What Is the Difference Between FHA and Conventional Loans?

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When shopping for a mortgage, one question is almost unavoidable: Should I apply for a Federal Housing Administration (FHA) or a conventional loan? The correct answer depends on a couple of things and varies by borrower. Let’s see if we can help you decide which is best for you.

 

FHA loans usually make sense for people with less of a down payment and lower credit scores. There are more fees involved, but greater flexibility in the underwriting guidelines and rates are typically lower than with conventional loans. Conventional loans are the popular choice for people with stronger credit scores and a larger down payment.  The guidelines are tighter, but the monthly payments could be significantly lower because of several mitigating factors.

 

Here is why.

 

FHA loans, which were created in 1934 to increase home ownership during the Great Depression, offer more flexibility because they are insured by the government agency. FHA doesn’t lend the money, but it does guarantee the loan if you default. The loan is actually made by a private lending institution with FHA setting the underwriting parameters. A down payment of only 3.5% of the sales price is needed for these loans and the money can come as a “gift” from an outside source such as parents, close friends, employer or a charitable organization.

 

Conventional loans are made by private lenders then are bought by government-sponsored companies Fannie Mae and Freddie Mac.  You need at least a 680-credit score and a 5% down payment in most of the time to make it worth considering. In most circumstances, lenders require you to have 5% of your funds before a gift can be used.

 

FHA loans are a bit pricier because of the required mortgage insurance.  They require an upfront Mortgage Insurance Premium (MIP) calculated at 1.75% of the loan amount that is added to the loan, then a monthly premium based on 0.85% of the loan amount.  One can argue that’s the cost of having a limited down payment and less-than-stellar credit. But if you are financing with a minimum down payment, you are required to keep this MIP payment for the life of the loan unless you refinance down the road.

 

One of the most attractive features of a conventional loan is Private Mortgage Insurance (PMI) rates that are scaled to the size of your down payment.  You can eliminate PMI altogether if you can make a down payment of 20% or more of the sale price. There are also preset benchmarks that allow PMI to be canceled on conventional loans. If you are purchasing a home that you expect to live in for many years, this point should be heavily considered when determining which type of loan to apply for.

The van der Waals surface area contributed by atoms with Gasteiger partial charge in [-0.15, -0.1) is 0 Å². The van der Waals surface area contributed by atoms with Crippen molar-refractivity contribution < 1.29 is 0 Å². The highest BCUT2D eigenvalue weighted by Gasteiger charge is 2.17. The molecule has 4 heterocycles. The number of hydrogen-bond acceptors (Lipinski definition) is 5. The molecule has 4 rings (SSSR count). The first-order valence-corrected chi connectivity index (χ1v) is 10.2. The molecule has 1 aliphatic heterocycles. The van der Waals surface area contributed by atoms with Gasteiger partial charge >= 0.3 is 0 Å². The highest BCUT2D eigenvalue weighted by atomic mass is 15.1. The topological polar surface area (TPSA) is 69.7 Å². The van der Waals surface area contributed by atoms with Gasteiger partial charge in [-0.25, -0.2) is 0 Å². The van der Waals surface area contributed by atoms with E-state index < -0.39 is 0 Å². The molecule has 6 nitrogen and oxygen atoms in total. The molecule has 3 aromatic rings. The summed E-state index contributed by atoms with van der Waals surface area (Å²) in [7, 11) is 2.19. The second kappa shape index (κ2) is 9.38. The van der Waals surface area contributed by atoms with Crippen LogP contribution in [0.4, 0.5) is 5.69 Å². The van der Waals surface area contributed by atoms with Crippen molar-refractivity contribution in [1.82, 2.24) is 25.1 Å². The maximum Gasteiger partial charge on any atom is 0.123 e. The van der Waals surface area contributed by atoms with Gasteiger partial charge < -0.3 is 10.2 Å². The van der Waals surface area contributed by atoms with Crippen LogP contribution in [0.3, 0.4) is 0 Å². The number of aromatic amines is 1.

A major part of the underwriting process is a borrower’s debt-to-income ratios (the percentage of monthly income that is spent on housing, student loans, auto loans, credit card payments, other credit debt and child support).  Lenders have some flexibility on these ratios when there are strong compensating factors such as plenty of reserves left in the bank after the transaction or very high credit scores.  Generally speaking though, FHA’s guidelines are more forgiving on this than conventional rules.  Therefore, if your total payments will require a huge part of your income, an FHA loan may be your best option.

 

Getting the borrower(s) approved is only half the formula for a successful transaction. The house you are purchasing must also be approved.  This is done via an appraisal report that the lender will order on your behalf.  While both FHA and conventional guidelines have strict standards for the property, FHA’s appraisal process is considered tougher than conventional.  By theory, this is an advantage to you as the buyer.  However, if you are intending to purchase a home “as is” that needs some TLC, you may find it more difficult to get the financing done via FHA.

 

Keep in mind both FHA and conventional loans have a maximum loan size that varies per county.  Conventional loan maximums can be higher than FHA, but it’s important to research limits for your area or speak to your mortgage consultant for details.

 

If you have had financial issues recently, FHA may be your only choice as the wait times for a new loan are more forgiving. In general, 3 years must pass following a foreclosure or short sale while the wait after a Chapter 7 bankruptcy is 2 years. Conventional loans require 4 years waiting period for both situations in most circumstances.

 

In short, it’s important to understand the characteristics of both FHA and conventional loans.  If you have credit scores below 680 and lack a good-sized down payment, FHA is likely the best way to go.  On the other hand, there are advantages to going conventional if you can do so.  Discussing your options with your mortgage professional before starting the house hunt will help you make the best decision and allow the process run more smoothly.